Joao Rodrigues, the apartheid policeman implicated in the murder of slain activist Ahmed Timol, is seen in the dock before court proceedings on the 30th of July 2018. Picture: ALON SKUY
Joao Rodrigues, the apartheid policeman implicated in the murder of slain activist Ahmed Timol, is seen in the dock before court proceedings on the 30th of July 2018. Picture: ALON SKUY

Former apartheid-era policeman Joao “Jan” Rodrigues appeared in court on Monday charged with the murder of liberation activist Ahmed Timol 47 years ago.

Rogrigues’s case is one of 300 that were either refused amnesty by the Truth and Reconciliation Commission or did not bother to apply. These cases were subsequently recommended for further investigation and possible prosecution.

Timol, a member of the SA Communist Party, died while in custody in 1971.

The decision to charge Rodrigues nearly five decades after Timol fell to his death from the 10th-floor of Johannesburg’s police headquarters followed a review of the inquest, which initially ruled his death suicide.

Timol’s party has always alleged that the struggle stalwart did not jump out of the investigating room as alleged, but died during torturous interrogation and then could possibly have been thrown out the window.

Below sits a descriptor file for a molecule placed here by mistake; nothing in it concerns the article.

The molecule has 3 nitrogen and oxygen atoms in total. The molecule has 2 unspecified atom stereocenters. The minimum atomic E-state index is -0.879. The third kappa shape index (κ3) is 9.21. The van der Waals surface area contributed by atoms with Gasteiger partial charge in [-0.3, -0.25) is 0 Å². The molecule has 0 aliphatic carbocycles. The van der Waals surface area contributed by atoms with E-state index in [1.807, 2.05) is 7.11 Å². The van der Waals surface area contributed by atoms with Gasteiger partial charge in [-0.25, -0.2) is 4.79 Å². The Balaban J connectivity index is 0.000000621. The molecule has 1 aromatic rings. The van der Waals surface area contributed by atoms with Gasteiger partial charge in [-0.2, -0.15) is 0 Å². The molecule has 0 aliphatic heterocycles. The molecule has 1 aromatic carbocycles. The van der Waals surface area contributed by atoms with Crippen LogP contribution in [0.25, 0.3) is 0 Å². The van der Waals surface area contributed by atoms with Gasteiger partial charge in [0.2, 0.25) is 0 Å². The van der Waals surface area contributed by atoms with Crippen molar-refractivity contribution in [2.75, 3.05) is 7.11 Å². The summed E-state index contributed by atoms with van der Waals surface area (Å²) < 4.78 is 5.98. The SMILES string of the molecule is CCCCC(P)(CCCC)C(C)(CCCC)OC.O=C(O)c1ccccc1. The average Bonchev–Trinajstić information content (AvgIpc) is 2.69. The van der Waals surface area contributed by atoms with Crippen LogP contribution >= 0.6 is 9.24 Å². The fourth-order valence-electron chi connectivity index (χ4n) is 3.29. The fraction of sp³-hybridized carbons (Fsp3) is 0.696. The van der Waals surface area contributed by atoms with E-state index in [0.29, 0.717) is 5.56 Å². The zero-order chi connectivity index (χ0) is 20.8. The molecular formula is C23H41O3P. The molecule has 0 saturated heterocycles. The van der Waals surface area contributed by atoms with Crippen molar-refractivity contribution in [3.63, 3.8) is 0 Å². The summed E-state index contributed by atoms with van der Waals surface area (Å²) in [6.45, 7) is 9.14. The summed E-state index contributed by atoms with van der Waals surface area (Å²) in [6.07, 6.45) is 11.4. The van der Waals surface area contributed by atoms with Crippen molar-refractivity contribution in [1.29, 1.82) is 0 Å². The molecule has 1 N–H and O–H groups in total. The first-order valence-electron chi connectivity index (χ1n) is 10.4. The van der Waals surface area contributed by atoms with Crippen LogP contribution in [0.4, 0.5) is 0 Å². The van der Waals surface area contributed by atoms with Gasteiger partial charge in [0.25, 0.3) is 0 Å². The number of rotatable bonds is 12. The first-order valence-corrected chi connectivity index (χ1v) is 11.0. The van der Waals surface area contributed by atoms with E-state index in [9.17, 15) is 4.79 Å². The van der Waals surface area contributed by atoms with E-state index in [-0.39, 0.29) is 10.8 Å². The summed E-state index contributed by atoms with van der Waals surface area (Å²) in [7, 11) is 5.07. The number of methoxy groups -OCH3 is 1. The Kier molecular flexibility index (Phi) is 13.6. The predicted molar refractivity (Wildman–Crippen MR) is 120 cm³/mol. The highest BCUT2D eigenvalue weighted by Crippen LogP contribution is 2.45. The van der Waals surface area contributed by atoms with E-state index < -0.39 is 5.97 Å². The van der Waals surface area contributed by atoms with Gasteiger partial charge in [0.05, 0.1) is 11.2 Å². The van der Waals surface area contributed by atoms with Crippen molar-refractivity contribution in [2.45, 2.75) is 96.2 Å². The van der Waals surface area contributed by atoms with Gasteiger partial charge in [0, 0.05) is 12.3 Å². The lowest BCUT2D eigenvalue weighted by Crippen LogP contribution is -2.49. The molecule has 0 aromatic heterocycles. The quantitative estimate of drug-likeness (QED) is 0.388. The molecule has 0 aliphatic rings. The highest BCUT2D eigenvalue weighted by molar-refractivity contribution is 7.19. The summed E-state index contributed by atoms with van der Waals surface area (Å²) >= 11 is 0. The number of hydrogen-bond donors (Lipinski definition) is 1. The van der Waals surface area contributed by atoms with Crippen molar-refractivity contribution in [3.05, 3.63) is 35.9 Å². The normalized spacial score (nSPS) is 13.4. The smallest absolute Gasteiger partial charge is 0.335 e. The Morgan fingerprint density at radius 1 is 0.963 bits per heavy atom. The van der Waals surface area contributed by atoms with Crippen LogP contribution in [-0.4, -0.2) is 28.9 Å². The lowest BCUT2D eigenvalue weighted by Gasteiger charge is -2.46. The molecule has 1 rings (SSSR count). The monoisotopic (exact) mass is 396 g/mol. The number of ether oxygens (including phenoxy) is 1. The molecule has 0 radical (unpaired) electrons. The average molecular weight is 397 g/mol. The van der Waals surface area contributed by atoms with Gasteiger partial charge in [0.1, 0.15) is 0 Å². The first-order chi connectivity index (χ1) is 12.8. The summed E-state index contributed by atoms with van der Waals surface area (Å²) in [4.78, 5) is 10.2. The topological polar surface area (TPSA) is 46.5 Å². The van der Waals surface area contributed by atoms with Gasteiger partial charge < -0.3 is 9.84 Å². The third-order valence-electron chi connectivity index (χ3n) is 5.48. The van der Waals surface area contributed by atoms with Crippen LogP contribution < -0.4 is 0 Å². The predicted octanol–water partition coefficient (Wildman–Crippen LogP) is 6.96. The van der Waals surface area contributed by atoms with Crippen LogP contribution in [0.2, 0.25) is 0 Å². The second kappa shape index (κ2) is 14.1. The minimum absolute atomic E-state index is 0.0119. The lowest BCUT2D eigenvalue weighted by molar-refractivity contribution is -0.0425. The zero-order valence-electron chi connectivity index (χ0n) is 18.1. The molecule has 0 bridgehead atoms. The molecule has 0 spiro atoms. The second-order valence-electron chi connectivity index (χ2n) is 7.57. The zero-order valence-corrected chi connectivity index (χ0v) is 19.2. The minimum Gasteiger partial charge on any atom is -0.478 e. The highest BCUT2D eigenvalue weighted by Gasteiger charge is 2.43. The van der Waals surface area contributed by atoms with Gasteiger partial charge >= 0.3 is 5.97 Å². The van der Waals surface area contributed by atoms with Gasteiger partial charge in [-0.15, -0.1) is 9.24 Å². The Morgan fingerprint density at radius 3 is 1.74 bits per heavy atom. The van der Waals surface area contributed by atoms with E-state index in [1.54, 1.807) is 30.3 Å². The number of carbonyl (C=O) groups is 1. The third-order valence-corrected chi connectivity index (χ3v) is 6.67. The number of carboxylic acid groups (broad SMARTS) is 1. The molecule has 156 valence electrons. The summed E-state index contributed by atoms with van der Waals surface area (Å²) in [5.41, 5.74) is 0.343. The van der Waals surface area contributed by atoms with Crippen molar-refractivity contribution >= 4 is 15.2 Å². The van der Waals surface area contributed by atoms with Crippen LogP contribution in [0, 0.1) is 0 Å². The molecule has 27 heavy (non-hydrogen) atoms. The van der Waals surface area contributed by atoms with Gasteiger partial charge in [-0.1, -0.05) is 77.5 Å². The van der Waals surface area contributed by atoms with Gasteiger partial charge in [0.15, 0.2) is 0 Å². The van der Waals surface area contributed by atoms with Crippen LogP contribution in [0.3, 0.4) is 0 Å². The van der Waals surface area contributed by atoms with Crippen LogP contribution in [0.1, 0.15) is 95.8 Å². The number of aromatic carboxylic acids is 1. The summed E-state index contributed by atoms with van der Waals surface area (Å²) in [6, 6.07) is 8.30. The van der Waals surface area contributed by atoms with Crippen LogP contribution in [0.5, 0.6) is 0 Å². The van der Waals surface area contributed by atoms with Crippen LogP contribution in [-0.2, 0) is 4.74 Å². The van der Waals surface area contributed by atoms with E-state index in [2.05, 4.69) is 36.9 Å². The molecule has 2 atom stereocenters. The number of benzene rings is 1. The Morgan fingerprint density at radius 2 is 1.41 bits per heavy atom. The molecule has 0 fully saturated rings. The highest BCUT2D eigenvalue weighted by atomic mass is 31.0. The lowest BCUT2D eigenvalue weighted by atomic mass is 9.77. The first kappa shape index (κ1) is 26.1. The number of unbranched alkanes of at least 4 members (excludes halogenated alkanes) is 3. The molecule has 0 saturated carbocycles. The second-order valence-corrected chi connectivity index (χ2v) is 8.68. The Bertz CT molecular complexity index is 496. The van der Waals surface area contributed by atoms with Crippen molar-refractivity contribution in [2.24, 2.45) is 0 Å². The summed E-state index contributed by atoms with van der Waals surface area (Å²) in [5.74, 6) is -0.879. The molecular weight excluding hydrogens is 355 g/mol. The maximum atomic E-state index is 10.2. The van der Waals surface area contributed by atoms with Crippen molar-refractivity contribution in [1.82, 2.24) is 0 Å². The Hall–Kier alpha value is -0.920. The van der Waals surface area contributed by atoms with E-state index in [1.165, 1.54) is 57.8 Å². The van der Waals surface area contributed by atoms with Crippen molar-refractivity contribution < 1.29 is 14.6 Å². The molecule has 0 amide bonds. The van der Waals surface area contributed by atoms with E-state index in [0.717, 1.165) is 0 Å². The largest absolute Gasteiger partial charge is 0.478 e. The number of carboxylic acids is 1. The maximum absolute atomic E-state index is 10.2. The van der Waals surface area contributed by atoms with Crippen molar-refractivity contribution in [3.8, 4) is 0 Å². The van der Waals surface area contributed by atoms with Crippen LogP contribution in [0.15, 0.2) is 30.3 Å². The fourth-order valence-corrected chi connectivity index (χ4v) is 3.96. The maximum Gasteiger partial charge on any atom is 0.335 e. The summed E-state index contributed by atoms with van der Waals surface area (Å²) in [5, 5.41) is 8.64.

Timol was arrested in Johannesburg in October 1971 and died five days later.

Officers said at the time that he took his own life. That verdict was endorsed by an inquest in 1972 but finally overturned by a court in October 2017 after a decades-long campaign by his family.

Rodrigues also faced a charge of perjury and was released on bail of R2,000 and was ordered to attend the High Court in Johannesburg in September.

“The [high court] can impose sentences of up to life imprisonment,” said National Prosecuting Authority spokeswoman Phindi Mjonondwane.

Rodrigues walked into the Johannesburg Magistrate’s Court on Monday with the aid of crutches.

In delivering his ruling last year, the judge who oversaw the inquest review called for Rodrigues, who was accused of helping cover up the murder, to be prosecuted.

AFP

 

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